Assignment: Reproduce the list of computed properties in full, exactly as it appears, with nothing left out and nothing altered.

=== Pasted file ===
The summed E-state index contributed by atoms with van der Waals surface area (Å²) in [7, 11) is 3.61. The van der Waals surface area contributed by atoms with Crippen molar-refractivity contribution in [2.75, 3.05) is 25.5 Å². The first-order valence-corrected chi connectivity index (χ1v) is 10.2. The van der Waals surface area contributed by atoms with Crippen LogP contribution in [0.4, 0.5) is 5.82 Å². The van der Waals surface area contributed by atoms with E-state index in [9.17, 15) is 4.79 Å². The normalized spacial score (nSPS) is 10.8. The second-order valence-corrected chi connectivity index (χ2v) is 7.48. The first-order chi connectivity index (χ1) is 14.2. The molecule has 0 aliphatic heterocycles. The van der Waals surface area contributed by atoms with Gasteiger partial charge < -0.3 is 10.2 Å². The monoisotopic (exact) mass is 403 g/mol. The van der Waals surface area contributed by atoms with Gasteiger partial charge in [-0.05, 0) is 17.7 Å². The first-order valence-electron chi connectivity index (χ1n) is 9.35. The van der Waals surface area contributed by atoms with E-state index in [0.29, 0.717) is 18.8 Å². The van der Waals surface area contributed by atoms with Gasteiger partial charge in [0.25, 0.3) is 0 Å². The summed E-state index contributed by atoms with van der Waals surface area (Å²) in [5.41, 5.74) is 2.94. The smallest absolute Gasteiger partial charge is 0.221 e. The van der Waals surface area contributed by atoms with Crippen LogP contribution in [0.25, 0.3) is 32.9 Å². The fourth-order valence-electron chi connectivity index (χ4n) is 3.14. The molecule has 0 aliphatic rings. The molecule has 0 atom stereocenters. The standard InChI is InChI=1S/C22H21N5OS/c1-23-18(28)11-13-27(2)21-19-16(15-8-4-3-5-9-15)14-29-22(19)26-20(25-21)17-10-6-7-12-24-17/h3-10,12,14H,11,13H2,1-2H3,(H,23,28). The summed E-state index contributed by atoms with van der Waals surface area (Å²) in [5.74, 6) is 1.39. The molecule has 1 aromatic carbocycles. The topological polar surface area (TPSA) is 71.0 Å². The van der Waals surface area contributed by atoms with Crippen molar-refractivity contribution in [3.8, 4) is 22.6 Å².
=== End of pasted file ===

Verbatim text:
The summed E-state index contributed by atoms with van der Waals surface area (Å²) in [7, 11) is 3.61. The van der Waals surface area contributed by atoms with Crippen molar-refractivity contribution in [2.75, 3.05) is 25.5 Å². The first-order valence-corrected chi connectivity index (χ1v) is 10.2. The van der Waals surface area contributed by atoms with Crippen LogP contribution in [0.4, 0.5) is 5.82 Å². The van der Waals surface area contributed by atoms with E-state index in [9.17, 15) is 4.79 Å². The normalized spacial score (nSPS) is 10.8. The second-order valence-corrected chi connectivity index (χ2v) is 7.48. The first-order chi connectivity index (χ1) is 14.2. The molecule has 0 aliphatic heterocycles. The van der Waals surface area contributed by atoms with Gasteiger partial charge < -0.3 is 10.2 Å². The monoisotopic (exact) mass is 403 g/mol. The van der Waals surface area contributed by atoms with Gasteiger partial charge in [-0.05, 0) is 17.7 Å². The first-order valence-electron chi connectivity index (χ1n) is 9.35. The van der Waals surface area contributed by atoms with E-state index in [0.29, 0.717) is 18.8 Å². The van der Waals surface area contributed by atoms with Gasteiger partial charge in [0.25, 0.3) is 0 Å². The summed E-state index contributed by atoms with van der Waals surface area (Å²) in [5.41, 5.74) is 2.94. The smallest absolute Gasteiger partial charge is 0.221 e. The van der Waals surface area contributed by atoms with Crippen LogP contribution in [0.25, 0.3) is 32.9 Å². The fourth-order valence-electron chi connectivity index (χ4n) is 3.14. The molecule has 0 aliphatic rings. The molecule has 0 atom stereocenters. The standard InChI is InChI=1S/C22H21N5OS/c1-23-18(28)11-13-27(2)21-19-16(15-8-4-3-5-9-15)14-29-22(19)26-20(25-21)17-10-6-7-12-24-17/h3-10,12,14H,11,13H2,1-2H3,(H,23,28). The summed E-state index contributed by atoms with van der Waals surface area (Å²) in [5.74, 6) is 1.39. The molecule has 1 aromatic carbocycles. The topological polar surface area (TPSA) is 71.0 Å². The van der Waals surface area contributed by atoms with Crippen molar-refractivity contribution in [3.8, 4) is 22.6 Å².